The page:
Oil wipes out OPEC-inspired gains with break below $50/bbl
Oil fell to its lowest since late November on Thursday, as concern over rising global supply and stubbornly high inventories effectively wiped out most of the gains made since OPEC announced its first supply cut in eight years. Nasdaq reports in its article Oil wipes out OPEC-inspired gains with break below $50/bbl that Brent crude oil futures broke below $50 a barrel for the first time since late March, hitting an intraday low of $49.69, the lowest level since Nov. 30. The July contract was down 82 cents on the day at $49.97 by 1252 GMT, while U.S. West Texas Intermediate (WTI) futures fell 92 cents to $46.90 a barrel.
The Organization of the Petroleum Exporting Countries, together with major rivals such as Russia and Oman, announced on Nov. 30 that they would cut oil output for the first six months of this year to eat into a vast global overhang of unused crude. This sparked a 25-percent rally in the price in the month that followed, pushing Brent crude to 18-month highs. Global crude inventories have begun to erode, but fast-growing production outside the signatories to the deal, who pledged to remove 1.8 million bpd in supply from the market, have severely tested investors' faith in the ability of the world's largest exporters to tackle the glut.
The break below $50 a barrel will likely prove temporary given that OPEC is widely expected to extend its supply deal at its meeting on May 25 beyond the June expiry date, but analysts say more price weakness cannot be ruled out. "I wouldn't be surprised to see a (price) recovery ... before the meeting. It's likely to bring prices yet again to $50. Still, the damage is there and I wouldn't be surprised to see lower levels this summer after the meeting," Commerzbank analyst Eugen Weinberg said. "At some point, the market should recognise OPEC isn't the most important player in the market any more. That is non-OPEC, and, above all, U.S. shale."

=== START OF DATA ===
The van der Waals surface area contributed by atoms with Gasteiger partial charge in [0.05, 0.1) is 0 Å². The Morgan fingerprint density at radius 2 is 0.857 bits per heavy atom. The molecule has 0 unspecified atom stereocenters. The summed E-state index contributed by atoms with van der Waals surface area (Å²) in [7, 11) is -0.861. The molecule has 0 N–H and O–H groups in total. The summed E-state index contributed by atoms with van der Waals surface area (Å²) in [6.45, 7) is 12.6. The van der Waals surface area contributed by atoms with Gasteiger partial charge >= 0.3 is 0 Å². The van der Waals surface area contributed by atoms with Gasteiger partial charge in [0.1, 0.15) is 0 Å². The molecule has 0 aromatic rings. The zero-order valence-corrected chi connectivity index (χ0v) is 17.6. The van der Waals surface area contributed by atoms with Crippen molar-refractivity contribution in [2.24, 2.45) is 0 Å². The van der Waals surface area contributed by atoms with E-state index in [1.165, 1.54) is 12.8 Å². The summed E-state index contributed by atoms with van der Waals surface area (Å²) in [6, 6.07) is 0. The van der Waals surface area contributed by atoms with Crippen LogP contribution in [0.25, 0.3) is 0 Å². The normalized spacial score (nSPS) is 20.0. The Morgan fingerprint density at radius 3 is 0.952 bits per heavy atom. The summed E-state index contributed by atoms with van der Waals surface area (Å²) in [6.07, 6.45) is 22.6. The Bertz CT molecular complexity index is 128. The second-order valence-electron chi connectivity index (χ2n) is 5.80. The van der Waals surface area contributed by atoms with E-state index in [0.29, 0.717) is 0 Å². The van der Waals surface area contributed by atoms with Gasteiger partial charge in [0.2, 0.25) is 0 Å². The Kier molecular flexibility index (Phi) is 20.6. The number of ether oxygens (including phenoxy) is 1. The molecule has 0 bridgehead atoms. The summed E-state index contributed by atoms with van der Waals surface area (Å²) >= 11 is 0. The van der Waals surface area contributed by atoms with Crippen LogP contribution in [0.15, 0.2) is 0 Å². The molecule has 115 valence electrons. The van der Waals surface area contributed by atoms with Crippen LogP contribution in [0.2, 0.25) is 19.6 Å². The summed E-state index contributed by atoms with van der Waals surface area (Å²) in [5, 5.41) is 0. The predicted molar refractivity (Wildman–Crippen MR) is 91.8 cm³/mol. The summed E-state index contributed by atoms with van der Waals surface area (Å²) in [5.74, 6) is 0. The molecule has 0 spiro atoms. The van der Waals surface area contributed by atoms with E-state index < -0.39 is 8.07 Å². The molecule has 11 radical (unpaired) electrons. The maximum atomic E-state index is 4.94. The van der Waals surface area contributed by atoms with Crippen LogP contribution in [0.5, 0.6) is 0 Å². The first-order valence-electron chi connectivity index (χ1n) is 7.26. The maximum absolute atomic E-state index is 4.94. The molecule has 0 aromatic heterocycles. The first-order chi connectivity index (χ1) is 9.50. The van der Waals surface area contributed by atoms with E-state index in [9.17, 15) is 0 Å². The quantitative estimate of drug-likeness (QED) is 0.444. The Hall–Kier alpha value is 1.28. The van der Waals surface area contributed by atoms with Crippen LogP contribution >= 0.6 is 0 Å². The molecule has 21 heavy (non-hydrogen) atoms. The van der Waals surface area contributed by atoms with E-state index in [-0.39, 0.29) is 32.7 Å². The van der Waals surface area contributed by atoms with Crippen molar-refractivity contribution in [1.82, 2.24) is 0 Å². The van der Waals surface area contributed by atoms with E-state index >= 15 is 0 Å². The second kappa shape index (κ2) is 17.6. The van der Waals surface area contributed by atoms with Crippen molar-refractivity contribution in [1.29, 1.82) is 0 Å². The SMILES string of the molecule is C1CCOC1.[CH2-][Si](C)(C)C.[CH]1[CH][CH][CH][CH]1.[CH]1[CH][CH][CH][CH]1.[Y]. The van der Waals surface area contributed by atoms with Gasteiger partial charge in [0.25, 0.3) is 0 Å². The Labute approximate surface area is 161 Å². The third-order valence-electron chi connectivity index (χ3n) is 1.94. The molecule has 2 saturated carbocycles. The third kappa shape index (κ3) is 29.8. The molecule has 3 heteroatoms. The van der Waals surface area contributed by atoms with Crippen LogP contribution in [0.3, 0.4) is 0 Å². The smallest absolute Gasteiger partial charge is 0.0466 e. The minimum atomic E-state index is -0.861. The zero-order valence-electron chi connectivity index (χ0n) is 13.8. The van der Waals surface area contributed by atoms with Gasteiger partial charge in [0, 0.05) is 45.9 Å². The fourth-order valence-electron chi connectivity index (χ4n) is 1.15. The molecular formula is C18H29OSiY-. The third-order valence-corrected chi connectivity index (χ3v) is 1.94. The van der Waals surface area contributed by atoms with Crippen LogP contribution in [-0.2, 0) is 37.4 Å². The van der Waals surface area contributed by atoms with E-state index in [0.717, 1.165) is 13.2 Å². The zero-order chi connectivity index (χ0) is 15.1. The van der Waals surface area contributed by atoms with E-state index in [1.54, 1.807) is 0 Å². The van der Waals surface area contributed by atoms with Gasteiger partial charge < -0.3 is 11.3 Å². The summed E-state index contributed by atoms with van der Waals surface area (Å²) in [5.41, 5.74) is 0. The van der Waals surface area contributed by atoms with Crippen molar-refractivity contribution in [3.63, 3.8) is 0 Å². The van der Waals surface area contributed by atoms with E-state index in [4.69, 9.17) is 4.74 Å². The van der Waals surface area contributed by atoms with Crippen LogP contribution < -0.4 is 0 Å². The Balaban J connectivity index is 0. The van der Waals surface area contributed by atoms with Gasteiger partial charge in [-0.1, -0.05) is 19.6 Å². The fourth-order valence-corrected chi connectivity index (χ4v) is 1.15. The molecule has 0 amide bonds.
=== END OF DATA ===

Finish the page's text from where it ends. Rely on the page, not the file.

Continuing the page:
U.S. data showed crude stocks fell 930,000 barrels in the week to April 28, while analysts had been expecting a drop of 2.3 million barrels. Stocks have steadily declined for the last four weeks, but at 527.8 million barrels they are just 7 million barrels off a record high.
OPEC oil output fell for a fourth straight month in April, a Reuters survey found on Tuesday, as top exporter Saudi Arabia kept production below its target, which helped offset weaker compliance by other members. "Saudi Arabia is the only country that has fulfilled its obligation every month since January. On one hand, it shows its commitment from OPEC's kingpin to make the supply cut agreement work. On the other hand, one can only ponder how long they are willing to shoulder the burden of supporting oil prices on their own," PVM Oil Associates analyst Tamas Varga said.